Remember when, in January of 2000 at Macworld Jobs unveiled the Aqua interface for the first time? I thought he was insane. Took me until 10.1.2 shipped on my flat panel iMac I bought in 2002 to accept OS X. <br><br>
Loc: Syracuse, NY
Cut my teeth on an Apple II's right out of college in 1984. The small company I worked for had just bought two Apple II's and this software suite...<br><br> Raxis, a vertical market systems integrator, specialized in computerized management services for the manufactured housing, RV and marine industries. From 1979 through 1986, Raxis sold over 850 computer systems (approximately $10,000,000 in systems sales and services) based on the Apple II product line. It also provided system-level software, notably a database manager, a rewrite of Apple's basic language (Applesoft), and a high-performance extension to Apple's disk operating system. <br><br> and said..here, you should know about these things, you're in charge of learning and implementing this for our business. We used that software and two dutiful Apple II's until 1994. <br><br>The math just caught my eye. Ten million dollars in sales for 850 units is $11,764 a system. I don't think we paid much over $20,000 for our initial set-up. <P ID="edit"><FONT SIZE=-1><EM>Edited by mojo_jojo on 01/27/06 08:54 PM (server time).</EM></FONT></P>
From my blog at the time as I hyped buttons on my site I stole from Apple. I still use them:<br><br><hr>Friday, February 11,2000<br>Everyone like the new buttons? They are the superficial top layer of Apple's new OsX. The more important features are hidden such as true multiprocessing and protected memory. These are the last vestiges of things that unix people had that the proletariat did without. You can even run Red Hat without emulation if you really want unix.<br><hr><br><br>So yeah, I liked the aqua right out of the gate. It took forever to wake up a laptop running OSX at the time but the protected memory was the cat's meow. I was running programs which would crash everything but unix. Having the program crash in OSX but never have to restart the system was amazing. It took me a while to get out of the habit of restarting thinking that I was helping things. <br><br><br><br><br><br><br><br>(__*__)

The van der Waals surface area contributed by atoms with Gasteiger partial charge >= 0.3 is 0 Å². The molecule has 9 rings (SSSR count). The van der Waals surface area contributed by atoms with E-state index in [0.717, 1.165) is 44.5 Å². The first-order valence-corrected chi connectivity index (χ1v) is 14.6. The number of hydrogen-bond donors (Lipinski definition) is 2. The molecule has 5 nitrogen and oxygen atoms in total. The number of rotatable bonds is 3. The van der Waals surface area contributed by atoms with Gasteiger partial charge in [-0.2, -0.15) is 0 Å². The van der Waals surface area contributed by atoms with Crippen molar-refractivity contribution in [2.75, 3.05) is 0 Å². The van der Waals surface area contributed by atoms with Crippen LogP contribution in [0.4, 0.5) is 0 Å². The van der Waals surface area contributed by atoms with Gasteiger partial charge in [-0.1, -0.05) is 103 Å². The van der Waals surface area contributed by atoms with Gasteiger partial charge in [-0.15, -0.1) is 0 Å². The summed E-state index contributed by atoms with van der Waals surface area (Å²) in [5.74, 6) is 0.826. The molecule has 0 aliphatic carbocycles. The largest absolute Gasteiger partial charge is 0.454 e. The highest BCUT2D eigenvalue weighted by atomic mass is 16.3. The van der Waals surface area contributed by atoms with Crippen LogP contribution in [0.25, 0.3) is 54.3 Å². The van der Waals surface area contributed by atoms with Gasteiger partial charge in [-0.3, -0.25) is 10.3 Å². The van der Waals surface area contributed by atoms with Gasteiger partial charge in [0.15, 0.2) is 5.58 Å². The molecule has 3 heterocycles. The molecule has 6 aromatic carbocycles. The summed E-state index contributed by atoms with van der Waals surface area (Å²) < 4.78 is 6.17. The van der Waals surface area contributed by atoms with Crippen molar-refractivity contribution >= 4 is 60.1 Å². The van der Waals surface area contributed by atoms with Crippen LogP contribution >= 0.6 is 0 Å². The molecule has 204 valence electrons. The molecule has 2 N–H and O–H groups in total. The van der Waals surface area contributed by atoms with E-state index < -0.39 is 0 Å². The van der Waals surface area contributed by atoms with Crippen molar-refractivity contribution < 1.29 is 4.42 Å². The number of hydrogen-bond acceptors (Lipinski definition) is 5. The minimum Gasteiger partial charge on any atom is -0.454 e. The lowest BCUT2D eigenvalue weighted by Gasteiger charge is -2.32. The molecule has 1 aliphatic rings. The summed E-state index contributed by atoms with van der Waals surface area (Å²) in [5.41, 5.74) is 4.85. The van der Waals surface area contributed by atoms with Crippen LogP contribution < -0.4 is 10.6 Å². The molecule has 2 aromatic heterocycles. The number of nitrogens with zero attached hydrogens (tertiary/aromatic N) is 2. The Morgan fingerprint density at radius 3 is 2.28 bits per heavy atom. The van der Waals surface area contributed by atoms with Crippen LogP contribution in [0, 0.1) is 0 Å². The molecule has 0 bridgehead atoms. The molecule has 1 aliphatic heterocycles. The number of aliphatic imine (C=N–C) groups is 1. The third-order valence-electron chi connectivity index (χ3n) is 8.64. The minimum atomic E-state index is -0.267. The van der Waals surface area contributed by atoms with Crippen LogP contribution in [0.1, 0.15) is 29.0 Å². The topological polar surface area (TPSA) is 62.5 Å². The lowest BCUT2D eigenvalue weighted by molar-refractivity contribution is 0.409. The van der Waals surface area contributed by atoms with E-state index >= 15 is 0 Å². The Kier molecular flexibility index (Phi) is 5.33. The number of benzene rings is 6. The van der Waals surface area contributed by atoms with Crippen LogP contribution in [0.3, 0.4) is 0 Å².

Yeah..I came to realize 7/8/9 are just antiquated pieces of crap now. <br><br>I remember for the longest time.....printing...burning a CD....many things hogged the entire computer. And it would freeze all the time. In the middle of a song. Anything. Had a hearty supply of straightened-out paperclips next to the iMac. <br><br>
I think I can beat you. I bought one of the first Apple II's from Ferranti-Dege in Boston. They were the only Apple reseller at the time. Cassette tape drive soon to be replaced by a 5 and 1/4 drive and I had a friend write a program I used to measure DNA in electron micrographs. <br><br>The problem I had was we had to write a grant to get the money to up the memory to 64KB. A little pricey but it kept me from having to save to floppy disk every ten seconds.<br><br><br><br><br>(__*__)
i had a 7300 clone at that time (i think that time). it was made by M*Power -- i think it was a rare clone. but it worked well and it still works well for me when i turn it on from time to time. <br><br>--<br>"I am mindful that diversity is one of the strengths of the country" --president bush on 9/27/05
WoW Mojo you had a 630 - ya was hopping<br><br>My first Mac was a Performa 600 CD super killer fast 32 mhz 030 with 5 megs hardwired Ram and a 160 mb HD <-- shiit I was flying so fast I could not spell check - LOL - well non was available <br><br>Brought home on "Sears" credit 3,500 buckaroos <br>600 CD - 14 inch color Apple display - Apple Style Writer II - Apple 3 year customer care. Later got some need for speed and some big balls upgraded the ram to 16 megs for the tune of 649 bucks and that was on sale<br><br>How times have changed <br><br>
<blockquote><font size=1>In reply to:</font><hr><p> It took forever to wake up a laptop running OSX at the time but the protected memory was the cat's meow. <p><hr></blockquote><p>Huh, that's weird. It was just the opposite for me. Waking from sleep was (and still is) nearly instantaneous in even the first versions of OSX, but was a slow process in OS9 and before.<br><br>
I cut my Mac teeth on a Mac Plus in '85. Just before I left Brooklyn, I found one on the curb amongst trash waiting for pickup. I scooped it up and brought it home. Power supply is good, but it needs a video card and input devices. Right now it's a paper weight, but one of these days I'm gonna try to fix it up.<br><br>
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